Seeing Stars, Saving Energy
from Wildlife Promise
August 25, 2009In 1992, the U.S. Environmental Protection Agency introduced ENERGY STAR as a voluntary labeling program that identifies and promotes energy-efficient products in order to reduce greenhouse emissions. Today, ENERGY STAR estimates that it saves businesses, organizations and consumers about $19 billion in energy cost savings each year, and some colleges and universities are really starting to capture these savings.
One of the first schools to actively embrace ENERGY STAR appliances in residence halls was Tulane University. First launched in 2001, each year Tulane offers one or more lucky incoming freshmen the chance to live in an energy-efficient Showcase Dorm room.
“We tried to get a grant for the project, but that didn’t work out,” says Shelley Meaux, senior program coordinator for Tulane’s Center Bioenvironmental Research and one of the first students selected for the pilot Showcase Dorm room. “So we asked different manufacturers of ENERGY STAR products for donations instead.”
“We took people on tours,” explains Meaux. “We took the president [of Tulane] and other administrators on tours and explained to them what ENERGY STAR was, and the president was so impressed he asked us to do his office as an ENERGY STAR office.”
Coordinators for the Showcase Dorm room realized that the program would work best if targeted toward incoming freshmen, since upperclassmen would have likely already purchased the appliances and electronics they needed for school-stereos, lamps, computers, refrigerators, etc.
Tulane estimates that an ENERGY STAR dorm room uses 50 percent less energy than a dorm room equipped with average appliances and lighting, and if all 3,000 Tulane students who live on the uptown campus equipped their rooms with EPA-labeled appliances, specifically computers, refrigerators, lamps, televisions, DVD players, clocks and cordless phones, the school would reduce its greenhouse emissions by one million pounds and save over $60,000 in energy costs annually.
Tulane has offered its Showcase Dorm room most years since 2001, “but there have been interruptions, like [Hurricane] Katrina,” says Meaux, “and there have been years we couldn’t get the appliances donated.”
Tulane hosts an essay-writing contest for incoming freshman who hope to win the bounty of ENERGY STAR products. The questions posed for this year’s essay contest included, “Why should young people care about energy efficiency and the environmental impacts of energy use?” and “If you could do anything to reach the student body, how would you bring their attention to the issue of energy efficiency and conservation, and how would you get them involved?”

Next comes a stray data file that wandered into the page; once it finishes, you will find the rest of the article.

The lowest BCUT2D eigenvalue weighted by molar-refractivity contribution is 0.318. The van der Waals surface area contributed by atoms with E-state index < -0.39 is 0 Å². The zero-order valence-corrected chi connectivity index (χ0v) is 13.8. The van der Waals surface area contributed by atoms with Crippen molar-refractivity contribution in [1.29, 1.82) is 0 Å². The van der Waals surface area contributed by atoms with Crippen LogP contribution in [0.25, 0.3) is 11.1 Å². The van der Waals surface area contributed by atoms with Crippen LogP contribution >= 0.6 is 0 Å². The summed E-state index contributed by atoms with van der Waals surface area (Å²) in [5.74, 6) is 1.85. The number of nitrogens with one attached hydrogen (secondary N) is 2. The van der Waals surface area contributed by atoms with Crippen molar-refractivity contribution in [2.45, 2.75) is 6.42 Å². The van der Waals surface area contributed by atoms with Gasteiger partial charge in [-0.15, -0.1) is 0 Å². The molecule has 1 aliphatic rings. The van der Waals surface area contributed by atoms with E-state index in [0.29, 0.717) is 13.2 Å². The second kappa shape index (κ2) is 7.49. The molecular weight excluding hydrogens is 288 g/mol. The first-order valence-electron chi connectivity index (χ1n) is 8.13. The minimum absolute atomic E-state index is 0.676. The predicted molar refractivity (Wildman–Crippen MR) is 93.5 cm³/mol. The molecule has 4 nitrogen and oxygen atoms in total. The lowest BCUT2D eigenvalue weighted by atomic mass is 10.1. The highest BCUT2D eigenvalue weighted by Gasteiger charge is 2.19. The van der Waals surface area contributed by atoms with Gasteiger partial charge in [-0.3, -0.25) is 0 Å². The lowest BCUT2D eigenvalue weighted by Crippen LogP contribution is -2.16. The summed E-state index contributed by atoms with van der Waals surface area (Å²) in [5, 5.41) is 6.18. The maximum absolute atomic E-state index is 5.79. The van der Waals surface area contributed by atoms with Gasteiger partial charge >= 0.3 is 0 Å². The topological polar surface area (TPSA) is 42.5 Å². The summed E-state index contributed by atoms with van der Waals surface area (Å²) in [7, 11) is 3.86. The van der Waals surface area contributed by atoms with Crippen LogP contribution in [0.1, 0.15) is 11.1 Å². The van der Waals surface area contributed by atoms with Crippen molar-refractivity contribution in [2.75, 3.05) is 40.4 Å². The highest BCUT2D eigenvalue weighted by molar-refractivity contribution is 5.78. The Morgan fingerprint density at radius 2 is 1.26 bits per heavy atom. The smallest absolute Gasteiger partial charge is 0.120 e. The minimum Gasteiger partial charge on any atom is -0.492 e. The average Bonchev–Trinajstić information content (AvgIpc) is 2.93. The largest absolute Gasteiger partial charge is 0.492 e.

One of the bonus outcomes to the Showcase Dorm room was that prior to Tulane launching their program in 2001, ENERGY STAR did not rate dorm-room-sized refrigerators.
“We were looking for [a mini-fridge] to save energy,” explains Meaux, “and there weren’t any with ENERGY STAR labels smaller than about seven cubic feet. And it was after our initial dorm room that they did start labeling them, so we like to take credit for bringing that to their attention.”
As far as appliances go, refrigerators are some of the largest consumers of energy because they run 24 hours a day, seven days a week, and one school in particular is keeping a close eye on the refrigerators on their campus.“About 65 percent of the energy used in a dorm room is from the refrigerator,” says Brett Pasinella, program coordinator for the University of New Hampshire’s Office of Sustainability.
The University of New Hampshire (UNH) was the first institution in the country to earn an ENERGY STAR label for student residence halls and has more labeled buildings, in total, than any other campus in the United States. When compared to the national institutional average for energy costs, UNH saves about $4 million a year through their energy retrofits, educational programs and commitment to ENERGY STAR.
In 2007, UNH passed a resolution strongly encouraging the purchase of ENERGY STAR products for any official UNH business or department. In March of 2009, UNH students followed suit and passed their own resolution strongly encouraging incoming freshmen to purchase EPA-labeled products as well. And to help with the purchase of these products, the school partnered with a local hardware store and Best Buy franchise to provide student discounts on ENERGY STAR products.
“As part of our President’s climate commitment,” explains Pasinella, “we are going to change to having ENERGY STAR required for all official school purchases,” which will start in September 2009. “Students then might volunteer to mirror that resolution sometime in the future.”
Like Tulane, UNH will be setting up its own Showcase Dorm room next semester. Fittingly, “the room is actually going to be in Congreve Hall,” says Pasinella, “which was the first ENERGY STAR residence hall in the country.”
While ENERGY STAR labels remain one of the most widely recognized indicators that an appliance adheres to stringent energy-saving standards, the gap is closing a little between today’s labeled and non-labeled appliances. “ENERGY STAR products still save energy,” says Tulane’s Shelley Meaux, “it just isn’t as big anymore because non-labeled appliances have gotten more efficient over time.” But until other appliances catch up, schools like Tulane and UNH are going to take every ounce of savings they can get.